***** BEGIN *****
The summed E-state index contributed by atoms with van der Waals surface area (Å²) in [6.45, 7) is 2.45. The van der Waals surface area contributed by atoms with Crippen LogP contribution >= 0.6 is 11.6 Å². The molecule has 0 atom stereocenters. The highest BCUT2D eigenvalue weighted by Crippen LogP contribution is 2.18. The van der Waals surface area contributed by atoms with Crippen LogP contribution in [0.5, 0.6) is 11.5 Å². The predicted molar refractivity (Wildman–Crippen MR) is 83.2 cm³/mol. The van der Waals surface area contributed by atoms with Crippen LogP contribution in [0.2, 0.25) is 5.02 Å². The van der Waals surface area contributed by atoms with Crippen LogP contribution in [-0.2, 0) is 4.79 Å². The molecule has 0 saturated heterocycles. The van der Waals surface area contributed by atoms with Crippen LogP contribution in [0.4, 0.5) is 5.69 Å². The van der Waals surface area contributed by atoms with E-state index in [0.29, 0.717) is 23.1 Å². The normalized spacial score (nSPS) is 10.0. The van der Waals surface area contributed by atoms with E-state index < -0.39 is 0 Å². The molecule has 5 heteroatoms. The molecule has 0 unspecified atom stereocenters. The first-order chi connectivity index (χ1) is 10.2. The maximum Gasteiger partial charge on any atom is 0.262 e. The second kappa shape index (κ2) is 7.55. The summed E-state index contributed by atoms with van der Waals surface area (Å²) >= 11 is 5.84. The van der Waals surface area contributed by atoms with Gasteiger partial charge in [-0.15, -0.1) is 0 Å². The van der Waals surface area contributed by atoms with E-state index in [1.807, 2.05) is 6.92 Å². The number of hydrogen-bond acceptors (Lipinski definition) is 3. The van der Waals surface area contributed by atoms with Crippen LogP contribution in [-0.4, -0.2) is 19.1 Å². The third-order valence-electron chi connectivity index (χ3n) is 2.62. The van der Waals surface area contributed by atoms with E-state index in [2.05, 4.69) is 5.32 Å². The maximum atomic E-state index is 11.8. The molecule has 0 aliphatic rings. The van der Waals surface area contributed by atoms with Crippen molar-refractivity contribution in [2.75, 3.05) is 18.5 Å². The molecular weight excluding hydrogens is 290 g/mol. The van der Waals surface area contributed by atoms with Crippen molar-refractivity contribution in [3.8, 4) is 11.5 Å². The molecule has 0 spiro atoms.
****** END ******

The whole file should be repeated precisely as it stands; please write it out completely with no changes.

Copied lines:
The summed E-state index contributed by atoms with van der Waals surface area (Å²) in [6.45, 7) is 2.45. The van der Waals surface area contributed by atoms with Crippen LogP contribution >= 0.6 is 11.6 Å². The molecule has 0 atom stereocenters. The highest BCUT2D eigenvalue weighted by Crippen LogP contribution is 2.18. The van der Waals surface area contributed by atoms with Crippen LogP contribution in [0.5, 0.6) is 11.5 Å². The predicted molar refractivity (Wildman–Crippen MR) is 83.2 cm³/mol. The van der Waals surface area contributed by atoms with Crippen LogP contribution in [0.2, 0.25) is 5.02 Å². The van der Waals surface area contributed by atoms with Crippen LogP contribution in [-0.2, 0) is 4.79 Å². The molecule has 0 saturated heterocycles. The van der Waals surface area contributed by atoms with Crippen LogP contribution in [0.4, 0.5) is 5.69 Å². The van der Waals surface area contributed by atoms with E-state index in [0.29, 0.717) is 23.1 Å². The normalized spacial score (nSPS) is 10.0. The van der Waals surface area contributed by atoms with E-state index < -0.39 is 0 Å². The molecule has 5 heteroatoms. The molecule has 0 unspecified atom stereocenters. The first-order chi connectivity index (χ1) is 10.2. The maximum Gasteiger partial charge on any atom is 0.262 e. The second kappa shape index (κ2) is 7.55. The summed E-state index contributed by atoms with van der Waals surface area (Å²) >= 11 is 5.84. The van der Waals surface area contributed by atoms with Gasteiger partial charge in [-0.15, -0.1) is 0 Å². The van der Waals surface area contributed by atoms with E-state index in [1.807, 2.05) is 6.92 Å². The number of hydrogen-bond acceptors (Lipinski definition) is 3. The van der Waals surface area contributed by atoms with Crippen LogP contribution in [-0.4, -0.2) is 19.1 Å². The third-order valence-electron chi connectivity index (χ3n) is 2.62. The van der Waals surface area contributed by atoms with E-state index in [2.05, 4.69) is 5.32 Å². The maximum atomic E-state index is 11.8. The molecule has 0 aliphatic rings. The van der Waals surface area contributed by atoms with Crippen molar-refractivity contribution in [2.75, 3.05) is 18.5 Å². The molecular weight excluding hydrogens is 290 g/mol. The van der Waals surface area contributed by atoms with Crippen molar-refractivity contribution in [3.8, 4) is 11.5 Å². The molecule has 0 spiro atoms.